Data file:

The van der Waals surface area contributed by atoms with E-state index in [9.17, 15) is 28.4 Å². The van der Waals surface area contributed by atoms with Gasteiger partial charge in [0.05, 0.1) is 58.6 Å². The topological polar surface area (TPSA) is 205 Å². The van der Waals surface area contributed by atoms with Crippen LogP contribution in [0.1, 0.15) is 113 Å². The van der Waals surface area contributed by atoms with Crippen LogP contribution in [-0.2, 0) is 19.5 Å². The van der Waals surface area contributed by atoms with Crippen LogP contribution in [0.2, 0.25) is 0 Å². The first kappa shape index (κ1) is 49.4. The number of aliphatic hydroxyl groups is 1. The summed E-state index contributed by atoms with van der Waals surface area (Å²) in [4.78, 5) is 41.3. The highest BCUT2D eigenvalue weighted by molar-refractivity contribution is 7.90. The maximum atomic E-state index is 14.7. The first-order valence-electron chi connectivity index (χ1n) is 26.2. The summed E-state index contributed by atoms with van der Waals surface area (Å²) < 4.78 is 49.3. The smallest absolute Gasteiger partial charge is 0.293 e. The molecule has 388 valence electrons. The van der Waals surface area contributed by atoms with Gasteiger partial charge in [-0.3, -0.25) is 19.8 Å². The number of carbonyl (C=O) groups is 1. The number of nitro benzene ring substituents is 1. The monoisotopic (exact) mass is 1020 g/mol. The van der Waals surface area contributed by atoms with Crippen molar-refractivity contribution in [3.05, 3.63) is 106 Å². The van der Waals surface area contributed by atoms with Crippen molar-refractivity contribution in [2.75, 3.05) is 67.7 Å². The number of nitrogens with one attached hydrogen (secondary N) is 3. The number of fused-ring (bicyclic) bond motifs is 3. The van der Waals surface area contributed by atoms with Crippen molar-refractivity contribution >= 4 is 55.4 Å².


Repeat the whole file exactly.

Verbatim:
The van der Waals surface area contributed by atoms with E-state index in [9.17, 15) is 28.4 Å². The van der Waals surface area contributed by atoms with Gasteiger partial charge in [0.05, 0.1) is 58.6 Å². The topological polar surface area (TPSA) is 205 Å². The van der Waals surface area contributed by atoms with Crippen LogP contribution in [0.1, 0.15) is 113 Å². The van der Waals surface area contributed by atoms with Crippen LogP contribution in [-0.2, 0) is 19.5 Å². The van der Waals surface area contributed by atoms with Crippen LogP contribution in [0.2, 0.25) is 0 Å². The first kappa shape index (κ1) is 49.4. The number of aliphatic hydroxyl groups is 1. The summed E-state index contributed by atoms with van der Waals surface area (Å²) in [4.78, 5) is 41.3. The highest BCUT2D eigenvalue weighted by molar-refractivity contribution is 7.90. The maximum atomic E-state index is 14.7. The first-order valence-electron chi connectivity index (χ1n) is 26.2. The summed E-state index contributed by atoms with van der Waals surface area (Å²) < 4.78 is 49.3. The smallest absolute Gasteiger partial charge is 0.293 e. The molecule has 388 valence electrons. The van der Waals surface area contributed by atoms with Gasteiger partial charge in [-0.3, -0.25) is 19.8 Å². The number of carbonyl (C=O) groups is 1. The number of nitro benzene ring substituents is 1. The monoisotopic (exact) mass is 1020 g/mol. The van der Waals surface area contributed by atoms with Crippen molar-refractivity contribution in [3.05, 3.63) is 106 Å². The van der Waals surface area contributed by atoms with Crippen molar-refractivity contribution in [2.75, 3.05) is 67.7 Å². The number of nitrogens with one attached hydrogen (secondary N) is 3. The number of fused-ring (bicyclic) bond motifs is 3. The van der Waals surface area contributed by atoms with Crippen molar-refractivity contribution >= 4 is 55.4 Å².